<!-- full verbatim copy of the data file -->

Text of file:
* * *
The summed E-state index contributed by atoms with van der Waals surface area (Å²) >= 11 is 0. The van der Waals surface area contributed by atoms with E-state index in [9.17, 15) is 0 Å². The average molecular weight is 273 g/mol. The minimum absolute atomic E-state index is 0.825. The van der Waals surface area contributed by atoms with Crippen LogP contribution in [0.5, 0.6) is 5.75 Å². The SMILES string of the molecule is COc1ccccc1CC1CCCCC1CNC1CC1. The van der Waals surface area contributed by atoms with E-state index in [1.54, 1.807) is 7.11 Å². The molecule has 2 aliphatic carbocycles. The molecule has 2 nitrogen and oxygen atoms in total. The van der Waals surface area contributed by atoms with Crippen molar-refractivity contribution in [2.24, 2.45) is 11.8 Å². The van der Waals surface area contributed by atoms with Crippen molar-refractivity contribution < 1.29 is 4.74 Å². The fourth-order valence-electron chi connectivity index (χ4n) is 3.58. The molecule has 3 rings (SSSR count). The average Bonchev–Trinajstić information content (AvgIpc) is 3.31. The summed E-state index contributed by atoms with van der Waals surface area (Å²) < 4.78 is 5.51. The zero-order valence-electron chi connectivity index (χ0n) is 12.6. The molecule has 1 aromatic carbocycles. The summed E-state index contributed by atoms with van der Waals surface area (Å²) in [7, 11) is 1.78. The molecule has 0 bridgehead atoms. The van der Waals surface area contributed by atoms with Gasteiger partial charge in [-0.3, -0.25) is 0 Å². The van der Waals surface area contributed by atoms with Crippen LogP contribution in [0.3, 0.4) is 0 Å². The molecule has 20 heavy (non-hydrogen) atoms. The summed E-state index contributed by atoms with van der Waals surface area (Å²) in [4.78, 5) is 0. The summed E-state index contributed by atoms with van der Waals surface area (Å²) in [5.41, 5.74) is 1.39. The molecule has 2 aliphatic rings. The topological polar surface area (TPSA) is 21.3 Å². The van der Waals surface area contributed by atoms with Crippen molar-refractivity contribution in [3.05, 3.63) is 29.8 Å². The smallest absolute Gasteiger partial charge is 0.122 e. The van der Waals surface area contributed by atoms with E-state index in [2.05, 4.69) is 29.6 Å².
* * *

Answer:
The summed E-state index contributed by atoms with van der Waals surface area (Å²) >= 11 is 0. The van der Waals surface area contributed by atoms with E-state index in [9.17, 15) is 0 Å². The average molecular weight is 273 g/mol. The minimum absolute atomic E-state index is 0.825. The van der Waals surface area contributed by atoms with Crippen LogP contribution in [0.5, 0.6) is 5.75 Å². The SMILES string of the molecule is COc1ccccc1CC1CCCCC1CNC1CC1. The van der Waals surface area contributed by atoms with E-state index in [1.54, 1.807) is 7.11 Å². The molecule has 2 aliphatic carbocycles. The molecule has 2 nitrogen and oxygen atoms in total. The van der Waals surface area contributed by atoms with Crippen molar-refractivity contribution in [2.24, 2.45) is 11.8 Å². The van der Waals surface area contributed by atoms with Crippen molar-refractivity contribution < 1.29 is 4.74 Å². The fourth-order valence-electron chi connectivity index (χ4n) is 3.58. The molecule has 3 rings (SSSR count). The average Bonchev–Trinajstić information content (AvgIpc) is 3.31. The summed E-state index contributed by atoms with van der Waals surface area (Å²) < 4.78 is 5.51. The zero-order valence-electron chi connectivity index (χ0n) is 12.6. The molecule has 1 aromatic carbocycles. The summed E-state index contributed by atoms with van der Waals surface area (Å²) in [7, 11) is 1.78. The molecule has 0 bridgehead atoms. The van der Waals surface area contributed by atoms with Gasteiger partial charge in [-0.3, -0.25) is 0 Å². The van der Waals surface area contributed by atoms with Crippen LogP contribution in [0.3, 0.4) is 0 Å². The molecule has 20 heavy (non-hydrogen) atoms. The summed E-state index contributed by atoms with van der Waals surface area (Å²) in [4.78, 5) is 0. The summed E-state index contributed by atoms with van der Waals surface area (Å²) in [5.41, 5.74) is 1.39. The molecule has 2 aliphatic rings. The topological polar surface area (TPSA) is 21.3 Å². The van der Waals surface area contributed by atoms with Crippen molar-refractivity contribution in [3.05, 3.63) is 29.8 Å². The smallest absolute Gasteiger partial charge is 0.122 e. The van der Waals surface area contributed by atoms with E-state index in [2.05, 4.69) is 29.6 Å².